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Various strings of letters are used as commands that dictate the actions of the DNS server, and these strings of commands are called DNS syntax. Some DNS records syntax that are commonly used in nearly all DNS record configurations are A, AAAA, CNAME, MX, PTR, NS, SOA, SRV, TXT, and NAPTR. The following paragraph details the meaning and usage of each of these syntax.
DNS Syntax Types Explained
An “A” record, which stands for “address” is the most basic type of syntax used in DNS records, indicating the actual IP address of the domain. The “AAAA” record is an IPV6 address record that maps a hostname to a 128-bit Ipv6 address. Regular DNS addresses are mapped for 32-bit IPv4 addresses.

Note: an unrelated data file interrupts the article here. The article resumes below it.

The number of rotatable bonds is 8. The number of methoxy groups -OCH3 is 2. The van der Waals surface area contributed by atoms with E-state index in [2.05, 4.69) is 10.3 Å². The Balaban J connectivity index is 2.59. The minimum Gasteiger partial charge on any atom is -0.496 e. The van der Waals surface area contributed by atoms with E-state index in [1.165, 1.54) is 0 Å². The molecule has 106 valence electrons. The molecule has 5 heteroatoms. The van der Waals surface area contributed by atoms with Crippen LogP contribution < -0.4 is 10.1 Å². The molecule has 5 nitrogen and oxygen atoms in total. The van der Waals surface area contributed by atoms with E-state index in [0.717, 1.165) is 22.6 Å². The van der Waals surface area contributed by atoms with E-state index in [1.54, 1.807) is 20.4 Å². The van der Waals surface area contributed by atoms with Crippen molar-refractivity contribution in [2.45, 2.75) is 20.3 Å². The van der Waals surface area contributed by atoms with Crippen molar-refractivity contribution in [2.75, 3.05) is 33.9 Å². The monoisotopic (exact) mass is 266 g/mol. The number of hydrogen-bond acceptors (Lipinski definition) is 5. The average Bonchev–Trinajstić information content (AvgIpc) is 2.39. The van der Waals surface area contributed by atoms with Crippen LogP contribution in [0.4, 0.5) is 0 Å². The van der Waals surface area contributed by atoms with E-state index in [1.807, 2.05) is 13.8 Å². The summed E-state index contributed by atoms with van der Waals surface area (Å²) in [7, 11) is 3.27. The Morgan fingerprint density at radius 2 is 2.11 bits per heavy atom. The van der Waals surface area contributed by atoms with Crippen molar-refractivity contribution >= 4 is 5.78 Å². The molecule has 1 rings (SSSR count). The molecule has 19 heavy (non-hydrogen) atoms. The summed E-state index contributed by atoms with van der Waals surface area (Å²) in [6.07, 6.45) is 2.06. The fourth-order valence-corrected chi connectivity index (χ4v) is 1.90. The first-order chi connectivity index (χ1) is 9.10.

The “CNAME” record stands for “canonical name” and serves to make one domain an alias of another domain. CNAME is often used to associate new subdomains with an existing domain's DNS records.
The “MX” record stands for “mail exchange” and is basically a list of mail exchange servers that are to be used for the domain.
The “PTR” record stands for “pointer record” and maps an Ipv4 address to the CNAME on the host.
The “NS” record stands for “name server” and indicates which Name Server is authoritative for the domain.
An “SOA” record stands for “State of Authority” and is easily one of the most essential DSN records because it stores important information like when the domain was last updated and much more.
An “SRV” record stands for “service” and is used to define a TCP service on which the domain operates.
A “TXT” record lets the administrator insert any text they'd like into the DNS record, and it is often used for denoting facts about the domain.